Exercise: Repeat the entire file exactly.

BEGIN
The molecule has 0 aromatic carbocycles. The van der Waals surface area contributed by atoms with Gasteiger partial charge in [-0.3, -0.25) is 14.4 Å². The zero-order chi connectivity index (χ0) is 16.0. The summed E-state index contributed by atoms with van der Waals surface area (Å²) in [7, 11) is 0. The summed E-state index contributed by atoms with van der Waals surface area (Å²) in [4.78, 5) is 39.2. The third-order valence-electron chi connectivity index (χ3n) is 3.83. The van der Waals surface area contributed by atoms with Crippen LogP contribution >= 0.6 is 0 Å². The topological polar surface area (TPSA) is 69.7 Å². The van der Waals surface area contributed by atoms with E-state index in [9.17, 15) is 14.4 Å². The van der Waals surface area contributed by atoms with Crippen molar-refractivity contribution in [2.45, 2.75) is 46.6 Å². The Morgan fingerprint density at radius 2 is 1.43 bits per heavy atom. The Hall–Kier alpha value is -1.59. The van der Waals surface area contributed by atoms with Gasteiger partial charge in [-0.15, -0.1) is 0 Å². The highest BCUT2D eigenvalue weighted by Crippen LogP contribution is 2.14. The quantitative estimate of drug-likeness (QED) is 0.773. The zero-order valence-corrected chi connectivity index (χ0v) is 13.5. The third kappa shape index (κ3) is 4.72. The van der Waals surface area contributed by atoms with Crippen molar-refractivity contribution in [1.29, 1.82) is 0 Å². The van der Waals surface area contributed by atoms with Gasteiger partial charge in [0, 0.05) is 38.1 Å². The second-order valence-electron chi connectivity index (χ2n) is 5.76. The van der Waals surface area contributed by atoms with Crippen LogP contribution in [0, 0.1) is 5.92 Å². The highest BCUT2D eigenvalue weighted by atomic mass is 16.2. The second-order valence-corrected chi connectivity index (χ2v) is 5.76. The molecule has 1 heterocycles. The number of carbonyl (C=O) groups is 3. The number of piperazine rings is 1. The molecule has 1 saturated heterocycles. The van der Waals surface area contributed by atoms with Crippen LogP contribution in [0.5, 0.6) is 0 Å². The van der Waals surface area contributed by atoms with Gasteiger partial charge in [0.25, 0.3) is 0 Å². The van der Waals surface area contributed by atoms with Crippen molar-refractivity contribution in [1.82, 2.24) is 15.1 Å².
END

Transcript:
The molecule has 0 aromatic carbocycles. The van der Waals surface area contributed by atoms with Gasteiger partial charge in [-0.3, -0.25) is 14.4 Å². The zero-order chi connectivity index (χ0) is 16.0. The summed E-state index contributed by atoms with van der Waals surface area (Å²) in [7, 11) is 0. The summed E-state index contributed by atoms with van der Waals surface area (Å²) in [4.78, 5) is 39.2. The third-order valence-electron chi connectivity index (χ3n) is 3.83. The van der Waals surface area contributed by atoms with Crippen LogP contribution >= 0.6 is 0 Å². The topological polar surface area (TPSA) is 69.7 Å². The van der Waals surface area contributed by atoms with E-state index in [9.17, 15) is 14.4 Å². The van der Waals surface area contributed by atoms with Crippen molar-refractivity contribution in [2.45, 2.75) is 46.6 Å². The Morgan fingerprint density at radius 2 is 1.43 bits per heavy atom. The Hall–Kier alpha value is -1.59. The van der Waals surface area contributed by atoms with Gasteiger partial charge in [-0.15, -0.1) is 0 Å². The highest BCUT2D eigenvalue weighted by Crippen LogP contribution is 2.14. The quantitative estimate of drug-likeness (QED) is 0.773. The zero-order valence-corrected chi connectivity index (χ0v) is 13.5. The third kappa shape index (κ3) is 4.72. The van der Waals surface area contributed by atoms with Crippen molar-refractivity contribution in [1.29, 1.82) is 0 Å². The van der Waals surface area contributed by atoms with Gasteiger partial charge in [0, 0.05) is 38.1 Å². The second-order valence-electron chi connectivity index (χ2n) is 5.76. The van der Waals surface area contributed by atoms with Crippen LogP contribution in [0, 0.1) is 5.92 Å². The highest BCUT2D eigenvalue weighted by atomic mass is 16.2. The second-order valence-corrected chi connectivity index (χ2v) is 5.76. The molecule has 1 heterocycles. The number of carbonyl (C=O) groups is 3. The number of piperazine rings is 1. The molecule has 1 saturated heterocycles. The van der Waals surface area contributed by atoms with Crippen LogP contribution in [0.5, 0.6) is 0 Å². The van der Waals surface area contributed by atoms with Gasteiger partial charge in [0.25, 0.3) is 0 Å². The van der Waals surface area contributed by atoms with Crippen molar-refractivity contribution in [1.82, 2.24) is 15.1 Å².